A catastrophic expense can be life-altering. People can lose their homes. Forgo important medical treatment. Empty out their kids’ college savings accounts. Sink into depression.
In this country, much of the attention has focused on the catastrophic health care costs that are too often imposed on ordinary people. But a recent story by Globe consumer advocacy reporter Sean Murphy highlighted another, lesser-known problem: the enormous expense that can come with a home heating oil leak.
Heating homes with oil is rare outside the Northeast, but about 650,000 homeowners in Massachusetts still use oil for heat. The piece focused on a young couple, Emmaline and Brian Proctor, who seemed likely to lose their Wareham home after their oil tank spilled about 25 gallons of oil in their basement. State environmental laws require them to pay for a clean-up that could cost $185,000, according to contractors’ estimates — or more than half of what they paid for the house. And their insurance, it appeared, wouldn’t cover it.
After the story appeared, the couple’s insurer agreed to provide coverage. But other homeowners haven’t been so lucky. They’ve been stunned to find out that what they thought was a comprehensive insurance policy didn’t provide coverage, forcing them to come up with hundreds of thousands of dollars. Some have faced costs topping $1 million. And the financial hardship can lead to clean-up delays, putting groundwater and surface water at risk of contamination.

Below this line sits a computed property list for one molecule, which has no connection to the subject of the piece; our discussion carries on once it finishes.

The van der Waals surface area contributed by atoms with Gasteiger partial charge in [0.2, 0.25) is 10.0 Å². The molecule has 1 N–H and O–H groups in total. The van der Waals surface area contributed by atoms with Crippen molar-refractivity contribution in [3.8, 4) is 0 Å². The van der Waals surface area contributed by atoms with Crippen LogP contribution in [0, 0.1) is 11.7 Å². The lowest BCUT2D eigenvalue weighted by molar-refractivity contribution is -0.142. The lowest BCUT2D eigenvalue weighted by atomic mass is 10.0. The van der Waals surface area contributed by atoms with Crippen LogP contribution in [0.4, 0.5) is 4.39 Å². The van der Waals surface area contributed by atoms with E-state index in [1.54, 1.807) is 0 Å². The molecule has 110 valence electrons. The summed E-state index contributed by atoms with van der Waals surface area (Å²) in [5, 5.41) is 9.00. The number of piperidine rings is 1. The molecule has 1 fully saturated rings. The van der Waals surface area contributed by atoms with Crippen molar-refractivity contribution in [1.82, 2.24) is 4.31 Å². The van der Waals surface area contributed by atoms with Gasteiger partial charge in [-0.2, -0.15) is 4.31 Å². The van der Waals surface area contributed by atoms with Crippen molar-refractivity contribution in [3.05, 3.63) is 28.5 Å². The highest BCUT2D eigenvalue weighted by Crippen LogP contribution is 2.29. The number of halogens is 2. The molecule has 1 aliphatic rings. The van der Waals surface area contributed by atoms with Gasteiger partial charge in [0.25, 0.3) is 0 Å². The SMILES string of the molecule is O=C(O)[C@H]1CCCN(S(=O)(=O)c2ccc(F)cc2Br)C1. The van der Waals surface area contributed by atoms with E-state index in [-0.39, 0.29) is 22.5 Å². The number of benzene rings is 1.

The state Legislature can make sure that no other Massachusetts family faces this kind of hardship — and protect the environment to boot.
A 2009 law provided a partial — but inadequate — shield for homeowners. It required insurance companies to “make . . . available” coverage for home heating oil leaks. But it didn’t mandate that they actually tell customers about it. The result has been very low uptake, with less than 10 percent of customers who heat their homes with oil getting the coverage.
Susan Crane, a lawyer who has been working on the oil leak issue for years, says some standard-issue homeowner policies may provide coverage. But increasingly common “pollution exclusions” leave too many families stranded.
A bill before lawmakers now, filed by state Senator Anne M. Gobi of Central Massachusetts, would secure the protection Massachusetts homeowners deserve — requiring insurers to provide oil leak coverage. The insurance lobby has argued that the measure is unfair because it would force customers who heat with natural gas or electricity to pay for oil leak coverage. But that argument isn’t very convincing. Insurance is designed to spread risk. Indeed, oil heat customers are already subsidizing coverage for fires caused by electrical heating systems and explosions caused by natural gas heating systems.
To be sure, an oil leak insurance requirement will mean more risk for insurers. But with more and more homeowners converting from oil to natural gas, and new construction favoring gas, that risk is likely to decline. State law also requires homeowners to install safety equipment designed to limit and prevent oil spills, and they have been gradually putting it in place — often at the prompting of oil companies conducting annual inspections. That, too, is reducing risk.
Catastrophic expenses can be, well, catastrophic. And if lawmakers can easily prevent them, they should.
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